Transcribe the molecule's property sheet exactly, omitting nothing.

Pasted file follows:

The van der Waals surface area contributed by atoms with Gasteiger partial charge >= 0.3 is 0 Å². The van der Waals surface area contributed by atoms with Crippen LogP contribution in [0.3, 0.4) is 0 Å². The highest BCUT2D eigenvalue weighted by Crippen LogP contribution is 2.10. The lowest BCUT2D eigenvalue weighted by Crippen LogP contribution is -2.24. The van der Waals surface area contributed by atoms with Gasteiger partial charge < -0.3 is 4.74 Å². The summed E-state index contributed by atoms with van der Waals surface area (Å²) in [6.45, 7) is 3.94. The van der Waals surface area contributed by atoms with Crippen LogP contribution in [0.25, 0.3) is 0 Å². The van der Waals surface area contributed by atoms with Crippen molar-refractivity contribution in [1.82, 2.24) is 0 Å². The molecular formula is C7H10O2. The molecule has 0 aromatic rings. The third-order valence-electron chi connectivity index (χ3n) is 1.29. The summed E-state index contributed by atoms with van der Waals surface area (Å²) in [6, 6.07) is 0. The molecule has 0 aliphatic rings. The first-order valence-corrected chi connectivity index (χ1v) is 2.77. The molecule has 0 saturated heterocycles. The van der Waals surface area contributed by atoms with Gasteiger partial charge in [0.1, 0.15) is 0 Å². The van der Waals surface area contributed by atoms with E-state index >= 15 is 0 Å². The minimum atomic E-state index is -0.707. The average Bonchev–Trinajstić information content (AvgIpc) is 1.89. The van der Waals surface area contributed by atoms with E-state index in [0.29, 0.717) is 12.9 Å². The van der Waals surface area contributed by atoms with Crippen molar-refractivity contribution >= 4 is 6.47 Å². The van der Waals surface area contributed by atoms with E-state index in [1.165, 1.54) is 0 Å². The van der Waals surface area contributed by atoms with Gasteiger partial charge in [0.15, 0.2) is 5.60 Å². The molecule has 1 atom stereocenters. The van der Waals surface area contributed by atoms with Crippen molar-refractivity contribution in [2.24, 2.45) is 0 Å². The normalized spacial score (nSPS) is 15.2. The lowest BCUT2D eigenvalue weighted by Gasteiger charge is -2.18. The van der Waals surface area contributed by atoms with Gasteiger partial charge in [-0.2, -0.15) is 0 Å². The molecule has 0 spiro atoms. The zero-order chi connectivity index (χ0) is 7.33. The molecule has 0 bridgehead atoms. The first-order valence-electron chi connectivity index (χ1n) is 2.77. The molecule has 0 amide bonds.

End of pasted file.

The van der Waals surface area contributed by atoms with Gasteiger partial charge >= 0.3 is 0 Å². The van der Waals surface area contributed by atoms with Crippen LogP contribution in [0.3, 0.4) is 0 Å². The highest BCUT2D eigenvalue weighted by Crippen LogP contribution is 2.10. The lowest BCUT2D eigenvalue weighted by Crippen LogP contribution is -2.24. The van der Waals surface area contributed by atoms with Gasteiger partial charge < -0.3 is 4.74 Å². The summed E-state index contributed by atoms with van der Waals surface area (Å²) in [6.45, 7) is 3.94. The van der Waals surface area contributed by atoms with Crippen LogP contribution in [0.25, 0.3) is 0 Å². The van der Waals surface area contributed by atoms with Crippen molar-refractivity contribution in [1.82, 2.24) is 0 Å². The molecular formula is C7H10O2. The molecule has 0 aromatic rings. The third-order valence-electron chi connectivity index (χ3n) is 1.29. The summed E-state index contributed by atoms with van der Waals surface area (Å²) in [6, 6.07) is 0. The molecule has 0 aliphatic rings. The first-order valence-corrected chi connectivity index (χ1v) is 2.77. The molecule has 0 saturated heterocycles. The van der Waals surface area contributed by atoms with Gasteiger partial charge in [0.1, 0.15) is 0 Å². The van der Waals surface area contributed by atoms with E-state index >= 15 is 0 Å². The minimum atomic E-state index is -0.707. The average Bonchev–Trinajstić information content (AvgIpc) is 1.89. The van der Waals surface area contributed by atoms with E-state index in [0.29, 0.717) is 12.9 Å². The van der Waals surface area contributed by atoms with Crippen molar-refractivity contribution >= 4 is 6.47 Å². The van der Waals surface area contributed by atoms with E-state index in [1.165, 1.54) is 0 Å². The van der Waals surface area contributed by atoms with Gasteiger partial charge in [0.15, 0.2) is 5.60 Å². The molecule has 1 atom stereocenters. The van der Waals surface area contributed by atoms with Crippen molar-refractivity contribution in [2.24, 2.45) is 0 Å². The normalized spacial score (nSPS) is 15.2. The lowest BCUT2D eigenvalue weighted by Gasteiger charge is -2.18. The van der Waals surface area contributed by atoms with Gasteiger partial charge in [-0.2, -0.15) is 0 Å². The molecule has 0 spiro atoms. The zero-order chi connectivity index (χ0) is 7.33. The molecule has 0 bridgehead atoms. The first-order valence-electron chi connectivity index (χ1n) is 2.77. The molecule has 0 amide bonds.